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Renting and Homeownership at Odds in Freddie Housing Report

by Chicago Agent

With homeownership lagging, rental units have stepped up in today's housing market.

Freddie Mac Chief Economist Frank Nothaft released the October 2011 Economic Outlook yesterday, reporting a decrease in homeownership but increase in rental demand.

On one hand, Nothaft reported an increase of 1.4 million households that have moved to rental properties in 2011, a 4 percent increase from 2010. On the other, though, homeownership rates fell 1.5 percent during the second quarter of 2011, and more specifically, rates fell by 4.4 percent for homeowners younger than 25 and by 7 percent for those aged 25 to 29 years.

In the report, Nothaft notes that the age-specific declines in homeownership explain why rental rates have increased as much as they have.

“While some of the tenure shift from owning to renting reflects financially stressed households (who may face short sales or foreclosure of homes they had owned),” Nothaft writes, “much of the rental demand is from young and newly formed households who have decided to postpone homeownership in favor of renting during unsettled economic times.”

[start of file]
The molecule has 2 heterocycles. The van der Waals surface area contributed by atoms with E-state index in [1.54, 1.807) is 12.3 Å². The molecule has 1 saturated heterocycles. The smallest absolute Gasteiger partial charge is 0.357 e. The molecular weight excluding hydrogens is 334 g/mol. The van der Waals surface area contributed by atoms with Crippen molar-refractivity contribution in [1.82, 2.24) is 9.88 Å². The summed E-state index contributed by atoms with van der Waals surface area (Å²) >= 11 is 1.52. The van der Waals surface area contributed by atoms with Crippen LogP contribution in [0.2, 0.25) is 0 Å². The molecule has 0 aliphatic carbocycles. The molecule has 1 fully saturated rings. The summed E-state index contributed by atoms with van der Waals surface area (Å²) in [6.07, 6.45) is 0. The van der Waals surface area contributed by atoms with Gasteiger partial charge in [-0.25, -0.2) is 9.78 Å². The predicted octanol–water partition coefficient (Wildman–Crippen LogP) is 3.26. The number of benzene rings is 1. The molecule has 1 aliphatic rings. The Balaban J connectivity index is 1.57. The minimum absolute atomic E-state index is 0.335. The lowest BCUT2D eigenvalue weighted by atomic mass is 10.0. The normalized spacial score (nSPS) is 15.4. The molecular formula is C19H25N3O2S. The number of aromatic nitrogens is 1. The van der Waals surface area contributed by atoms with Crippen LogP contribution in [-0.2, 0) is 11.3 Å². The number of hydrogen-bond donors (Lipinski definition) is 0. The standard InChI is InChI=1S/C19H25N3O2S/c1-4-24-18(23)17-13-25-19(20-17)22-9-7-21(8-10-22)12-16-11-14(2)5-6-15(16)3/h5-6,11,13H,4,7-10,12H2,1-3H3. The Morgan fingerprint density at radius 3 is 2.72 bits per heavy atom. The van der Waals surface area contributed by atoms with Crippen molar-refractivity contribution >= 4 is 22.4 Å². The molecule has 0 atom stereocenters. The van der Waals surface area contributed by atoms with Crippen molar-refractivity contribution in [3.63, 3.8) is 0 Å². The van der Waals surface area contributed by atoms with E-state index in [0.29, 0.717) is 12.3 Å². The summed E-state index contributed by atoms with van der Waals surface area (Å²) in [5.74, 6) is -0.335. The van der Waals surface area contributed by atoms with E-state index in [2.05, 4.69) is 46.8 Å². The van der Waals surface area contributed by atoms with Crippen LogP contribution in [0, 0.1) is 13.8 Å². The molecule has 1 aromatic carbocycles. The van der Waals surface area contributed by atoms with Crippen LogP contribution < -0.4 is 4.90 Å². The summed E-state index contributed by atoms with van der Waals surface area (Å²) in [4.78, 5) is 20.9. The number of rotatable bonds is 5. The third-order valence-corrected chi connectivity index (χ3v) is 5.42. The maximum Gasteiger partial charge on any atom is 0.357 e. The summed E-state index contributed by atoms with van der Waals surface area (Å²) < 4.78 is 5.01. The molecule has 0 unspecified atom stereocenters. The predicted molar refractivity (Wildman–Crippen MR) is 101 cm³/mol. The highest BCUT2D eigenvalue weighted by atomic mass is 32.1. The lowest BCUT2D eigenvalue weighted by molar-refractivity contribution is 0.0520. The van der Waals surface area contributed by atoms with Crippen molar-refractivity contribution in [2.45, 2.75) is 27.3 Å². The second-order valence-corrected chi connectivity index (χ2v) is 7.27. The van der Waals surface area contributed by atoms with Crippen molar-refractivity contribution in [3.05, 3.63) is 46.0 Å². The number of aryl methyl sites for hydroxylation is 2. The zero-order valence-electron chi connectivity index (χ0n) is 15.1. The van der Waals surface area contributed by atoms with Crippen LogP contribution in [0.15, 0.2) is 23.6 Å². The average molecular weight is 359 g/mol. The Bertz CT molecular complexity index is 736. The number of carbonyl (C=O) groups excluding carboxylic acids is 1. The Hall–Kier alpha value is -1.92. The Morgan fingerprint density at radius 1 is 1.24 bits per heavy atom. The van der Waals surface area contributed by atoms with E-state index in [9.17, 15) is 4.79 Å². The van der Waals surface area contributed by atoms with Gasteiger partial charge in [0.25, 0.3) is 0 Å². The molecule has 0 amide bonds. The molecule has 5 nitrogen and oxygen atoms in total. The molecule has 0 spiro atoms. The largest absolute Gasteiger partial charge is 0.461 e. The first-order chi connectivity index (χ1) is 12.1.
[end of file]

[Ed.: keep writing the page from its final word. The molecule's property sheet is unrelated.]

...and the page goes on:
As a result of this rush to rentals, vacancy rates for buildings with at least five dwellings have fallen to the lowest level in five years, according to the Census Bureau, and the Bureau of Labor Statistics has reported that rent prices have risen 1.4 percent in 2011.

Nothaft did mention one positive for housing, though, in the form of multifamily units.

“Multifamily construction had fallen with the collapse in housing starts over the last few years,” wrote Nothaft. “Indeed, completions of buildings with at least 20 apartments had shrunk in the second quarter of 2011 to the lowest level since early 1995.”

But now, with rentals the new hot property, construction for rental units with 20 or more dwellings for the second quarter was at its highest level in three years.

“The building pick-up – albeit still low – is in contrast to the continuing depressed level of construction for single family homes,” Nothaft wrote.

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